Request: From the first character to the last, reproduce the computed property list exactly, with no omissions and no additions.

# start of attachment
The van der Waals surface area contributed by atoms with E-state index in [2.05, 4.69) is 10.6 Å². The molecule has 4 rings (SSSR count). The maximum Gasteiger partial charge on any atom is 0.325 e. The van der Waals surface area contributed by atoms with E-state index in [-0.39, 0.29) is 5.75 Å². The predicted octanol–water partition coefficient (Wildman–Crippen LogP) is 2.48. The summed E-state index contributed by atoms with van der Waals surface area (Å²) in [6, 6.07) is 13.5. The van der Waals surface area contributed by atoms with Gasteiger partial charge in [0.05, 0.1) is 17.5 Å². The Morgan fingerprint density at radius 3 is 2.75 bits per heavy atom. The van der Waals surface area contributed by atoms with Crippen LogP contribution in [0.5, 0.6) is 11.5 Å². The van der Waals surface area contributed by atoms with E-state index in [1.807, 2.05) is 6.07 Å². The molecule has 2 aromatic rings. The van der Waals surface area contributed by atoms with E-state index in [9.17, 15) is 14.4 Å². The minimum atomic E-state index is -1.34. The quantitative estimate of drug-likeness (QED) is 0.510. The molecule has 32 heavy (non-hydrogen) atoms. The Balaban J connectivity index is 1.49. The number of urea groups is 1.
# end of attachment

The van der Waals surface area contributed by atoms with E-state index in [2.05, 4.69) is 10.6 Å². The molecule has 4 rings (SSSR count). The maximum Gasteiger partial charge on any atom is 0.325 e. The van der Waals surface area contributed by atoms with E-state index in [-0.39, 0.29) is 5.75 Å². The predicted octanol–water partition coefficient (Wildman–Crippen LogP) is 2.48. The summed E-state index contributed by atoms with van der Waals surface area (Å²) in [6, 6.07) is 13.5. The van der Waals surface area contributed by atoms with Gasteiger partial charge in [0.05, 0.1) is 17.5 Å². The Morgan fingerprint density at radius 3 is 2.75 bits per heavy atom. The van der Waals surface area contributed by atoms with Crippen LogP contribution in [0.5, 0.6) is 11.5 Å². The van der Waals surface area contributed by atoms with E-state index in [1.807, 2.05) is 6.07 Å². The molecule has 2 aromatic rings. The van der Waals surface area contributed by atoms with E-state index in [9.17, 15) is 14.4 Å². The minimum atomic E-state index is -1.34. The quantitative estimate of drug-likeness (QED) is 0.510. The molecule has 32 heavy (non-hydrogen) atoms. The Balaban J connectivity index is 1.49. The number of urea groups is 1.